Posts Tagged ‘Alfred Hitchcock’

I never really knew much about the Swiss born painter Félix Vallotton (1865-1925) but I always found myself stopping whenever I came across one of his paintings, particularly those that were in the vein of the painting above, Evening on the Loire, from 1923. I loved the way he blocked in the forms in his compositions, very much in a manner that I could identify with in my own work.

But his name didn’t bring instant recognition for me, not like the big names from his contemporaries from that incredible time of change for the art world around the turn of the last century. But looking at his work, both as a painter and a printmaker, makes me wonder why this was the case. It is most distinctive work, in many ways bolder and different than that of his peers. His print series, Intimacies, from which I show a few below, is a fascinating group that I have learned was highly influential on the paintings of Edward Hopper and the films of Alfred Hitchcock. I can easily see that connection now.

Maybe his lack of of recognition came from the fact that he didn’t seek the spotlight personally or write much on his work. Doing a quick search turned up little. No outrageous quotes or wild stories.

Well, whatever the case, perhaps we will soon know a bit more about this artist as the Metropolitan Museum of Art has a large exhibit of his work, Félix Vallotton: Painter of Disquiet, opening late in October and running through the end of January in 2020. It traces his career from his association with Les Nabis, the painting group heavily influenced by Paul Gauguin and Cezanne, through his woodblock prints and his later paintings that became more like his prints, compositionally.

I am not going to go into a bio here. I just wanted to make folks just a tiny bit more aware of his work. I had a hard time stopping when I was adding images for this post. See for yourself. I know I usually see at least a few things I want to “borrow” whenever I look at it.

Félix Vallotton- The Visit 1899

Félix Vallotton- The Red Room 1898

Félix Vallotton- Interior with Couple and Screen 1898

Félix Vallotton- Interior with Woman in Red 1903

Félix Vallotton- Intimacies V: Money

Félix Vallotton- Intimacies: The Murder

Félix Vallotton- Intimacies I: The Lie

Félix Vallotton- Nuit Effet de Lune Suisse

Félix Vallotton- The Pond 1909

Félix Vallotton- Moonlight 1895


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The 39 Steps posterAt least once a year, usually more, I watch Alfred Hitchcock’s The 39 Steps in the studio.  It’s one of his early films and has  a very dark look to it, pretty grainy which might turn off some who don’t appreciate the unique qualities of black and white films.  Like most Hitchcock films it’s suspenseful but with comic touches and moves along quickly as we follow the hero, played by Robert Donat, who is wrongly accused of the murder of a mysterious woman and pursued across Britain as he tries to find the real killers.  It serves as a loose framework for his later and better known North By Northwest, featuring the iconic scene with Cary Grant being chased down a prairie road by a plane.  It’s good fun and a great film  that I recommend highly, especially if you have any fondness for Hitchcock and his genre, which I certainly do.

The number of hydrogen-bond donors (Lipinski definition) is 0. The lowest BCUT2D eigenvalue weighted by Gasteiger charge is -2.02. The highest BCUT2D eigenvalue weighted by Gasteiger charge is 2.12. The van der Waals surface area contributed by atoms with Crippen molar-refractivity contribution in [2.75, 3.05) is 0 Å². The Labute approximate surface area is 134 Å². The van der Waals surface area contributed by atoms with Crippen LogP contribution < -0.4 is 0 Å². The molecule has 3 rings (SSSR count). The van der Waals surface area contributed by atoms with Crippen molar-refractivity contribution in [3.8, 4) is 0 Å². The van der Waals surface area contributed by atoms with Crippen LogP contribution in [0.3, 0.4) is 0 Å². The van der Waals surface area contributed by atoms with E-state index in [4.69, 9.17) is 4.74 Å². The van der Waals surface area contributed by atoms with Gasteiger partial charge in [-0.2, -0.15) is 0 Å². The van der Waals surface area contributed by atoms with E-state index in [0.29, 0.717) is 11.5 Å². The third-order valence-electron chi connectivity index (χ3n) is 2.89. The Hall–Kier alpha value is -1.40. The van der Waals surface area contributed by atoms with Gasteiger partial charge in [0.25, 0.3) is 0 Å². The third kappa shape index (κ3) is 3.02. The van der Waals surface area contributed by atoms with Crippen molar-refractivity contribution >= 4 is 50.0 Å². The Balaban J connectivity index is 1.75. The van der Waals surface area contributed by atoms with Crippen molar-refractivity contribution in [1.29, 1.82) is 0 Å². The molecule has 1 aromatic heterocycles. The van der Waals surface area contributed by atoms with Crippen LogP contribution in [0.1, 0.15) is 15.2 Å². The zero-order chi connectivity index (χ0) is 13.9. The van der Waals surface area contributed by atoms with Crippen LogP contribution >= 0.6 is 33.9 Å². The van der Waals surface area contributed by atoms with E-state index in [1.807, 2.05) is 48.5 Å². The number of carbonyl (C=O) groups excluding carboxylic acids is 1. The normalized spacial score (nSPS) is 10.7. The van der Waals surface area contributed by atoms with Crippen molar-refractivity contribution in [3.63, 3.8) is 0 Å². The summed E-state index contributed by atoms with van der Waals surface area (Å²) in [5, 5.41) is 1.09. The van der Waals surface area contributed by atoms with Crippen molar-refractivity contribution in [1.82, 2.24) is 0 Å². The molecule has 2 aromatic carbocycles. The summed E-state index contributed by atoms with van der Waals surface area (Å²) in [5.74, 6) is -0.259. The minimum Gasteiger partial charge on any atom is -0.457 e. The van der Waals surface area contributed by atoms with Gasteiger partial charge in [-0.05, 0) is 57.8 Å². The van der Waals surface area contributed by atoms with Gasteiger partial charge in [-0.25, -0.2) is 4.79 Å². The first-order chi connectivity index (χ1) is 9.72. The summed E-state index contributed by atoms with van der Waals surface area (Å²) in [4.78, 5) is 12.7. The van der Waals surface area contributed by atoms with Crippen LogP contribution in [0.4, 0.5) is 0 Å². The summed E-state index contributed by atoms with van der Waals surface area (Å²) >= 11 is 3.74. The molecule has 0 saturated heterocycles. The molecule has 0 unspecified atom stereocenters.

Robert DonatThe reason I mention this film is actually to mention Robert Donat, the star of the film.  He is probably totally unknown to most movie fans today which is tragic.  He was one of the most popular British actors of his time and died in the 1950’s at age 51 from asthmatic complications. He is probably for his portrayal of Mr. Chips in Goodbye Mr. Chips in 1939 for which he won the Oscar for Best Actor, beating out Clark Gable in Gone With the Wind, Jimmy Stewart in Mr. Smith Goes to Washington and Laurence Olivier in Wuthering Heights.  Pretty stiff competition.  

I have to admit that I didn’t know a lot about Donat but over the years, as I continue to come across his films, I have come to really appreciate the greatness of his talent for communicating his roles on the film.  He had a very malleable look that could be very soft and foppish or could come across as strong and dashing.  He could play both poor or aristocratic characters with ease and gave all a great a depth.  I hope that more fans of movies will rediscover this now somewhat forgotten actor.  

 There are a lot of great actors out there who are very much like Donat in that they,too, are little remembered.  One of my favorites is Joseph Cotten who starred in scores of great movies like Citizen Kane, The Magnificent Ambersons, The Third Man and Niagara just to scratch the surface.  He was always exceptional but, unfortunately, remains relatively unknown today.  But to those who have found him and Donat and many others, they remain huge talents whose body of work lives on today.  

They’re out there waiting to be found…

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